Thinking Ahead: A Christmas Festival of Lessons & Carols (part 1 of 2)

Volume 12, No. 6  (June 2017)

Those of us involved in church music ministry know all to be well that it is high time that we were about making plans for our 2018 Christmas services. The publishers know that too: they have already been dumping new issues on us for a couple of months now. My now-grown children are grateful that they no longer have to be subjected to my Christmas demo CDs on the car stereo during June and July! A little bit slower pace (maybe) during the summer months can give a little breathing room for thinking head, before the fall crashes down over our heads and sends us hurtling at breakneck pace through the end of the year. Christmas will arrive all too soon! Moving out of the summer with a significant portion of our Christmas planning already done will certainly will reduce our stress level as we pick up steam in August and September.

In that spirit, I would like to share some ideas about the Festival of Lessons & Carols that our church does each year, along with many other churches. This year will be the our 29th consecutive year to hold such a Festival, and it is the true highlight of the year for many in our church family (as well as its largest attendance of the year). Whether you already do something similar now, or perhaps have never tried it, I hope the following give you some possibilities to think about.

You can read about the history of the event at King’s College, Cambridge in the U.K. HERE. The practice has been adopted and tweaked by many different traditions, for example HERE.



1. Its structure.

The structure of the service itself perfectly reflects the Revelation/Response paradigm of all true worship: God first speaks to us through His Word, and we respond with our hymns, songs, carols and prayers.

2. Its catechetical nature.

The readings and responsive musical numbers walk us through the history of salvation in a vivid, memorable way, progressing from the Fall of man through Old Testament’s promised redemption to the advent of Christ.

3. Its participatory nature.

The structure allows for the inclusion of a wide representation of the congregation as readers, singers and players (and also as congregational singers).

4. Its message.

The entire service preaches the gospel the message: a message of wonder, joy and hope.

5. Its beauty and power.

It is a service of worship, not just a concert. (In fact, we do it in two services on the morning of the second Sunday in December each year.) The Word of God and its message is central, and allows for the worship response of the people after each lesson. The beloved music of Christmas is enjoyed in the context of the proclamation of the Scriptures, which gives the music added wonder and impact.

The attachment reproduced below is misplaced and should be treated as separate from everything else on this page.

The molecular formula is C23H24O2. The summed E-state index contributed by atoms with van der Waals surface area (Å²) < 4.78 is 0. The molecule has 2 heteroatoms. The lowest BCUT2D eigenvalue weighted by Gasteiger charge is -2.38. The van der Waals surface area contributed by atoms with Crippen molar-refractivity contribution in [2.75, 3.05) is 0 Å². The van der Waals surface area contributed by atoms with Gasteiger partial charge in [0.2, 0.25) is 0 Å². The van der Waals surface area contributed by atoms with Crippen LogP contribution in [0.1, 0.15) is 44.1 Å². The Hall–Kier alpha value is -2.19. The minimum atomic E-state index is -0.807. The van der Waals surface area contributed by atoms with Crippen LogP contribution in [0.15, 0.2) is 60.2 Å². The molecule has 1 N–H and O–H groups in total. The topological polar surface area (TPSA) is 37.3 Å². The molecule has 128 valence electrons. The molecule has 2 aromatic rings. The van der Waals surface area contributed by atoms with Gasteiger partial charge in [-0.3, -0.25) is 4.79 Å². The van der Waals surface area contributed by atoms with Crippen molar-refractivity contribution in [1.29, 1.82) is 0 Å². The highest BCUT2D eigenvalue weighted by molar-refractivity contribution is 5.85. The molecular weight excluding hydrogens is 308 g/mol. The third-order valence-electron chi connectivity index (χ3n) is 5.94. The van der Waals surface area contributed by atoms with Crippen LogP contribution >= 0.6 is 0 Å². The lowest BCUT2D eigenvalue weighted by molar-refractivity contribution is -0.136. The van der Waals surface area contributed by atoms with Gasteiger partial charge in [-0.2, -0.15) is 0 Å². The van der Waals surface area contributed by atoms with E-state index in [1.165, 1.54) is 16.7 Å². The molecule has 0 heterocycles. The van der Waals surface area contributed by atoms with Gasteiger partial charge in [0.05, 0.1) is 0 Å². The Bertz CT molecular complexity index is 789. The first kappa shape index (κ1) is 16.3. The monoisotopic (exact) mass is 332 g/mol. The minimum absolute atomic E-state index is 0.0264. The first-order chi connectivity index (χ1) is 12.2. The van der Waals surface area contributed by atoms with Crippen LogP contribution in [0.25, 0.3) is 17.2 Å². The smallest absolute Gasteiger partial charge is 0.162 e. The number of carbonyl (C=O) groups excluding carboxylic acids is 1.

The traditional service (used at King’s College and elsewhere) follows a standard set of readings:


While these are all powerful readings, there is no inherent need to limit oneself to only these. We vary the readings somewhat (though many of the above still have a regular place, such as the account of the fall in Genesis 3 and the birth narrative in Luke 2), pulling in some other relevant passages:

Psalm 24:7-10 (“the King of glory”)

Isaiah 7:14 (the virgin birth, Emmanuel)

Isaiah 11:1-3a (the Branch)

Isaiah 40:9 (“Behold your God!”)

Isaiah 60:1-3 (“Arise, shine, for your Light has come”)

Micah 5:2, 4-5a (Bethlehem; “He shall be their peace”)

Matthew 2:12, 9b-11a (the Magi)

2 Corinthians 8:9; 9:15 (“though He was rich, yet for your sake He became poor”)

Galatians 4:4 (“in the fullness of time”)

Titus 2:11; 3:5 (“the grace of God has appeared”)

Hebrews 1:1-6 or 1:5-8; or 1-3a followed by 1:3b-6 (the superiority of the Son)

Hebrews 2:14-17 or 2:9,14-15 (He became flesh to die for us)

Hebrews 12:1-2 (“looking to Jesus”)

1 Peter 1:8-9 (“though you have not seen Him, you love Him”)

1 John 3:1a; 4:9-11 (the love of God for us)

Obviously the Lessons are Scripture lessons, but we have even used for one of the later readings this selection from The Valley of Vision:

O source of all good,
What shall I render to you for the gift of gifts,
your own dear Son?

Herein is wonder of wonders:
He came below to raise me above,
was born like me that I might become like Him.

Herein is love;
when I cannot rise to Him he draws near on wings of grace,
to raise me to Himself.

Herein is power;
when Deity and humanity were infinitely apart,
He united them in indissoluble unity,
the uncreate and the created.

Herein is wisdom;
when I was undone, with no will to return to Him,
and no intellect to devise recovery,
He came, God-incarnate, to save me to the uttermost,
as Man to die my death,
to shed satisfying blood on my behalf,
to work out a perfect righteousness for me!

And once we even included a powerful passage from a Christmas sermon by Spurgeon.

CONTINUED NEXT MONTH: “The Readers” “The Carols” “The Homily”

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